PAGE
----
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G is a PRG and takes in a seed s. Is G'(s) = [G(s)]' (i.e. the complement of G(s)) a PRG as well?

My proof by contradiction: Suppose G' is not a PRG, then G''(s) = [[G(s)]']' = G(s) is also not a PRG which is a contradiction, since our initial assumption is that G is a PRG.

Does this proof make sense? Can anyone point out any mistake(s) made?

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This proof is wrong.

It's tried to prove the proposition "the complement of any function that is a PRG is a PRG" by contradiction. The contrary of that proposition is not "the complement of any function that is a PRG is a not a PRG", which is used in the attempted proof to justify the equation after "then".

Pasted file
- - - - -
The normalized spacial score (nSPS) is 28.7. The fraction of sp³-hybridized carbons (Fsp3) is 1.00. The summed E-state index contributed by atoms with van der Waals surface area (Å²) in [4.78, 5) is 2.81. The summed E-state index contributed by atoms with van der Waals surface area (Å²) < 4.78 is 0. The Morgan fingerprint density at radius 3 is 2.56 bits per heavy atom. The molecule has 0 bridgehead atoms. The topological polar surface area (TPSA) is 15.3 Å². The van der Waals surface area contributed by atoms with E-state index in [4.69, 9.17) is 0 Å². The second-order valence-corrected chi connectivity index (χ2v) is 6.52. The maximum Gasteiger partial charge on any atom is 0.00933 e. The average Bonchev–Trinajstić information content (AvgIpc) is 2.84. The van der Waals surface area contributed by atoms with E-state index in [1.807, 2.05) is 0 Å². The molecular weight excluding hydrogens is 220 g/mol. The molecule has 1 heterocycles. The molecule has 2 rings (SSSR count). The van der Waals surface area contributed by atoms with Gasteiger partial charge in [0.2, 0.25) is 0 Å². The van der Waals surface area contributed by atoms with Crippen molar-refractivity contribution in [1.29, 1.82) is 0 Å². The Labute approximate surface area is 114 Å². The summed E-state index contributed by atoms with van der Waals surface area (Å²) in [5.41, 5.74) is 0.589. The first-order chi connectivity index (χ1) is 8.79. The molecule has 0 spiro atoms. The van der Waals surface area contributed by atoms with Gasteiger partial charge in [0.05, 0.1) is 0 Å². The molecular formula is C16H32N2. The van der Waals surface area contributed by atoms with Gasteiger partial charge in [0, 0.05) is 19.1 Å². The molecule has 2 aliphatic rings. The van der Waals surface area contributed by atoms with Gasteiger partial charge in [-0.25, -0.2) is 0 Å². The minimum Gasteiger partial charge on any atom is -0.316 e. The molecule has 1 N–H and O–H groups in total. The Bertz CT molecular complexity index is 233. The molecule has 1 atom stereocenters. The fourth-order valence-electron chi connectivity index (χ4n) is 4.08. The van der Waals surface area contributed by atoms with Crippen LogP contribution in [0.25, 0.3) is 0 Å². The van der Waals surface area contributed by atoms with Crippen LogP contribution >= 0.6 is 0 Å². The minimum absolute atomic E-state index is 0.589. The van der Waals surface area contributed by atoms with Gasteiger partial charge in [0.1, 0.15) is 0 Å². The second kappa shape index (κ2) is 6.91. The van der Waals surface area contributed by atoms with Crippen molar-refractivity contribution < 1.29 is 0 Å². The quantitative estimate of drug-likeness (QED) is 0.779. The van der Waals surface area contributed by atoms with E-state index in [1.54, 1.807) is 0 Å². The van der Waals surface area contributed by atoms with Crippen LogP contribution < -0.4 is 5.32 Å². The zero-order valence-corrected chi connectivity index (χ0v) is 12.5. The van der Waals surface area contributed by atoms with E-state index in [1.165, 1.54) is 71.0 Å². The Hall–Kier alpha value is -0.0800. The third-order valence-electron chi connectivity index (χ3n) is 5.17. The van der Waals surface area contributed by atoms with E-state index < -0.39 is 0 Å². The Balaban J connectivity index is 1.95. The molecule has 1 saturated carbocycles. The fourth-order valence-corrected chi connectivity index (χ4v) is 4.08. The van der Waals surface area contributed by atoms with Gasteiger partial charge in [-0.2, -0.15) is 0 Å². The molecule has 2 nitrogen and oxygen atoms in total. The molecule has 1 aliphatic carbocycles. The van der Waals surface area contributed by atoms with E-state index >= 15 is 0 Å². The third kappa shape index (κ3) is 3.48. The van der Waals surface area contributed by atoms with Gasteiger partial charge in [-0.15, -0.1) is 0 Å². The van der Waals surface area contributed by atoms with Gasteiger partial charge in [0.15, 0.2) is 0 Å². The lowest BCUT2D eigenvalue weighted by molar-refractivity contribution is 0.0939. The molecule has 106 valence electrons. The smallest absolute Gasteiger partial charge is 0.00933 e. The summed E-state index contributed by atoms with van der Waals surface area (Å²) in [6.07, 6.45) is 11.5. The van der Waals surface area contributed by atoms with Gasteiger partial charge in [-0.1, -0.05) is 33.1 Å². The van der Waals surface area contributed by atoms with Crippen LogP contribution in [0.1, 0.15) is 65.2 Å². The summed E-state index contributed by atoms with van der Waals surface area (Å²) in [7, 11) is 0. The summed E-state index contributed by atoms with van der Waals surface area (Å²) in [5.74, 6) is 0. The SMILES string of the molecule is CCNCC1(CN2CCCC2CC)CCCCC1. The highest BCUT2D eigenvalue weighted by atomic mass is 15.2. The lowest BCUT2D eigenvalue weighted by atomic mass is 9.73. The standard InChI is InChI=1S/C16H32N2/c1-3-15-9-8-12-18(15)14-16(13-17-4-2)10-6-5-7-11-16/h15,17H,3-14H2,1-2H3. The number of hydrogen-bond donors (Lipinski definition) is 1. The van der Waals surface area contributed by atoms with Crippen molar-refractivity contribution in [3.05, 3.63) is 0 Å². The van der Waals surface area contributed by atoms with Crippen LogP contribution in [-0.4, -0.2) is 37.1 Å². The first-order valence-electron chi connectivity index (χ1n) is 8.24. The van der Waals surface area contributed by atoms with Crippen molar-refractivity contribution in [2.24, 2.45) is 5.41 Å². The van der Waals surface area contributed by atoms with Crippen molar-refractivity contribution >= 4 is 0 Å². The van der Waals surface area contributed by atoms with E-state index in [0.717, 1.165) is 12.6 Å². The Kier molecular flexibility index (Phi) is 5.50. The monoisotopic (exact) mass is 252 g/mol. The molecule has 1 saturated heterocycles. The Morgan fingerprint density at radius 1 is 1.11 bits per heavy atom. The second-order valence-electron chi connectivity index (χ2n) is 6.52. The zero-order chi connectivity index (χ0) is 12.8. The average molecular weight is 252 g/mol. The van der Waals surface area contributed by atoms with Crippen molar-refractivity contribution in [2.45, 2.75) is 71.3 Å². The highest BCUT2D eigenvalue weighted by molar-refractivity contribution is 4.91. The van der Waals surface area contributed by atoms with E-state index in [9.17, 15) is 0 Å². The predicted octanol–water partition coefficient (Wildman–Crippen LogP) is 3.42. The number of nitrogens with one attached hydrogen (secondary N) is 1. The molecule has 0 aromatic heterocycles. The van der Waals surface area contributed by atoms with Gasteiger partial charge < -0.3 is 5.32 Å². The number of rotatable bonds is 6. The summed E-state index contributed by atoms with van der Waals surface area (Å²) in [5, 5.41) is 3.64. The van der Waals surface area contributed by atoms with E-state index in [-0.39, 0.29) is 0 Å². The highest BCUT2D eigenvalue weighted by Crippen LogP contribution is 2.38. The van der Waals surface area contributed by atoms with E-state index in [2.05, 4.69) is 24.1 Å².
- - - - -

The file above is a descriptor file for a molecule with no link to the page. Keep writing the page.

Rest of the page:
The correct contrary is "there exists a function that is a PRG which complement is not a PRG", and a proof by contradiction must start from that (as the proposed proof does), and conclude a contradiction, without making unwarranted hypothesis. Hint: a correct proof will use the definition of "is a PRG".


Meta-argument that the question's proof is wrong (but not telling where): the argument used works just as well if we change "a PRG" into "identity" in the statement of the proposition to prove, and reaches the false conclusion that "the complement of any function that is identity is identity".

General hint: it's typically useful to write and use definition(s) involved in the statement of a proposition to prove or disprove.

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